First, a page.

In general, it is the process of forming and specializing the individual nature; in particular, it is the development of the psychological individual as a differentiated being from the general collective psychology. Individuation, therefore, is a process of differentiation, having for its goal the development of the individual personality.
C.G. Jung, C.W., Vol. 6, para 757
There are times when I feel like an exile in my own land, not just because I am an immigrant, but also because the individuation process can be a lonely, isolated and difficult road to travel. The tension between following a collective group, or cutting away to pursue one’s own interests and one own heart creates a strong internal “pulling apart” in the psyche. Jung said that this tension creates the flow of psychic energy; pulling energy out of the unconscious to fuel new creative acts. If we are conscious, or courageous and can hold this tension for enough time, Jung reassures us that the transcendent function will be fired up, like a capacitor, ready to discharge a symbol. When this symbol is encountered by the ego, it will lead to greater consciousness and an expansion of the psyche. However, it is easy to forget the body in this process. The tension I have describe is contained within our physical form, and we react to the tension as we might respond to any “complex,” with sweaty palms, tingles in our body, a cloudy mind and a churning stomach.
These bodily feelings are also present when we are excited or stimulated by something new. Psychologically, leaving the collective evokes fear, and powerful feelings of rejection and alienation. But it is also the seed or precursor to something new and wonderful. Edward Edinger cites William James, who describes this place of alienation as a forerunner to “numinous experience.” What Jung might call a numinous experience of the Self: a transcendent or transpersonal experience. This all sounds very grandiose, but in simple words, making a move away from the collective, and treading one’s own path is fueled by energy from the unconscious, which supports us and provides the energy and inspiration to become an individual, even in the face of criticism and rejection from those in positions of power within the collective.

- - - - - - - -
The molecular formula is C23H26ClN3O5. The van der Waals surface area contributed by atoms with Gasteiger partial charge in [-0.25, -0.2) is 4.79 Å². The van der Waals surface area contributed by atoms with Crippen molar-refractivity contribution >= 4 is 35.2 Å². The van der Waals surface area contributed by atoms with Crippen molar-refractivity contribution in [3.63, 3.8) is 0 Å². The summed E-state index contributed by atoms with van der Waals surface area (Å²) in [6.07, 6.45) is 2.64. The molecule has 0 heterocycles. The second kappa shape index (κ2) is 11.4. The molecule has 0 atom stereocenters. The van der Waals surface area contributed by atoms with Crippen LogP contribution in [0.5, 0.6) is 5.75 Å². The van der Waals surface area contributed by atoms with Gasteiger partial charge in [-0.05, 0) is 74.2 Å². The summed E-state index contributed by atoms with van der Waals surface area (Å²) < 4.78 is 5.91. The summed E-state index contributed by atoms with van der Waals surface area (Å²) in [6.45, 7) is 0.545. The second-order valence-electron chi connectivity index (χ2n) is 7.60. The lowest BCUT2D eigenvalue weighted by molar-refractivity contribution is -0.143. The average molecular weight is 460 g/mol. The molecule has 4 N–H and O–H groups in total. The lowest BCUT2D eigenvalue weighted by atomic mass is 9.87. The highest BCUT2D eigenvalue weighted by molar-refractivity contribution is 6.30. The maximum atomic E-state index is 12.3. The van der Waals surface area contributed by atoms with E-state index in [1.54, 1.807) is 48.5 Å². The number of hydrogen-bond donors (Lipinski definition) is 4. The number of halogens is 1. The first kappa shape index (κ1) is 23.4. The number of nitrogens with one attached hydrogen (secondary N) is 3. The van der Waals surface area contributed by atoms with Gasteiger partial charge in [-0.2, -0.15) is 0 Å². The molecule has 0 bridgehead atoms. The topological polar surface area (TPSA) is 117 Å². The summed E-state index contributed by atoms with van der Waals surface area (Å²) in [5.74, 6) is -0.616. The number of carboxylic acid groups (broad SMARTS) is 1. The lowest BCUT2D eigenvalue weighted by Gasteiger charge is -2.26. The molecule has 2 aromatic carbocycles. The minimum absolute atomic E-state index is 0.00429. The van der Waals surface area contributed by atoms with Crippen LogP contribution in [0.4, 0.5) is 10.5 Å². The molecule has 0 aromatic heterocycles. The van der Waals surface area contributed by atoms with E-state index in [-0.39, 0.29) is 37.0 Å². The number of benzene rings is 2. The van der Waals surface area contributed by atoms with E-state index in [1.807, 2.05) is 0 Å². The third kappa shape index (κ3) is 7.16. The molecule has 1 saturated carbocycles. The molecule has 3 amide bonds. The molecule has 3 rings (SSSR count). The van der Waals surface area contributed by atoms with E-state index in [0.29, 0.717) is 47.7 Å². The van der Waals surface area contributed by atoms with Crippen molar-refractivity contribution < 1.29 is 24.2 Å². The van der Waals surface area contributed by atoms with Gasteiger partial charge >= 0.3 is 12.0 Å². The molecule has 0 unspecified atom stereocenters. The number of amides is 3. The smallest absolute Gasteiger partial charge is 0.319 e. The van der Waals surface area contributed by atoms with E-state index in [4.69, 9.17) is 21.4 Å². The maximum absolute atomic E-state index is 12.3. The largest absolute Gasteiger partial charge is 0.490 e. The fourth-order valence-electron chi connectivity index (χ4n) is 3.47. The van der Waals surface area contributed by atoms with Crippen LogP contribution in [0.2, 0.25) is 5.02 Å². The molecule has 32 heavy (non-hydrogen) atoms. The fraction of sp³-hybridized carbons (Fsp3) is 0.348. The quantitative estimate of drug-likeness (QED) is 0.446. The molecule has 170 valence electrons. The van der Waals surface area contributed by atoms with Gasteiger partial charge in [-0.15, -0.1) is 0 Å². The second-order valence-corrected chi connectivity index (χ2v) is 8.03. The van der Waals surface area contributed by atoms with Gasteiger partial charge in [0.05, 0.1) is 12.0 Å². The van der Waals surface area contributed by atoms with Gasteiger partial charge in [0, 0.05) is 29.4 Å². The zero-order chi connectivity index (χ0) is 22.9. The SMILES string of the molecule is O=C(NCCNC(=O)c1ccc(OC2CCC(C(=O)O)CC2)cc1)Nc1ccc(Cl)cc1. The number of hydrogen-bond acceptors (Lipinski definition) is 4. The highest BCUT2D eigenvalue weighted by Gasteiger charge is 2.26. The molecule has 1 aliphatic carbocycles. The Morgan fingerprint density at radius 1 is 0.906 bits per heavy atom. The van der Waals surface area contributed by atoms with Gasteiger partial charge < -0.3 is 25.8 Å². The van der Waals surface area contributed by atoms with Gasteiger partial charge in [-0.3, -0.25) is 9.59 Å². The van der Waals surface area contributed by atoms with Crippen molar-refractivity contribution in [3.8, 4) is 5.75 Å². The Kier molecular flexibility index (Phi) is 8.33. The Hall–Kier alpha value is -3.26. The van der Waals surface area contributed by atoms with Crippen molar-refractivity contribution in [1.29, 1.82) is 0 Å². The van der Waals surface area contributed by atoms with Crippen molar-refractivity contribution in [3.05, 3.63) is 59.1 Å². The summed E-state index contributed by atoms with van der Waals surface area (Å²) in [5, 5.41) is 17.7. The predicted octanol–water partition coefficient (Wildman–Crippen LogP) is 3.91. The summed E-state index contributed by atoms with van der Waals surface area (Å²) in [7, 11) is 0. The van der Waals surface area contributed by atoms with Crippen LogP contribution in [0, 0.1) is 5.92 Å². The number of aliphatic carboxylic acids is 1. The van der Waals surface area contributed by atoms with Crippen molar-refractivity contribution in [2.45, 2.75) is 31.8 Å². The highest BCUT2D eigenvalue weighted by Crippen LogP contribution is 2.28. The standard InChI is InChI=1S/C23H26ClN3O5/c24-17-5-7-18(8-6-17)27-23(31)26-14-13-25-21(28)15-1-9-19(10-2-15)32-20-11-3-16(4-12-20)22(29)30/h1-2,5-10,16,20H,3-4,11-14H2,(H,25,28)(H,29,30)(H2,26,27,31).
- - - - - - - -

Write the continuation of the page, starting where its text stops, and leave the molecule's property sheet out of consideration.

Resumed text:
Often, others misunderstand one’s choices and actions that lead to a new path, especially if they are entrenched within a collective system, hold positions of authority or are invested with power (by self or others). One often has to endure a hurtful backlash from one’s choices to take a new path. The key point here is that when one makes the choice to go in a different direction, “the road less traveled” as describe by Frost, one is actually not treading a new path alone, but following the unseen new ways created by so many others before. Like Jung, you may feel compelled to listen to your unconscious, to take a new direction in your life, and to become a more individuated human being. Like the Hermit card in the Tarot, you may feel alone and alienated; yet the Tarot deck leads to the World card, and Jungian work assures us that these steps away from collective psychology lead us to become more of who we were meant to be.
 Jung defined a complex as an autonomous feeling tone collection of images.
 Edward Edinger, Ego and Archetype, Shambhala Press, Boston, page 52
 William James, Varieties of Religious Experience, Random House, NY, page 150
 The Road Not Taken, Mountain Interval, Robert Frost, 1920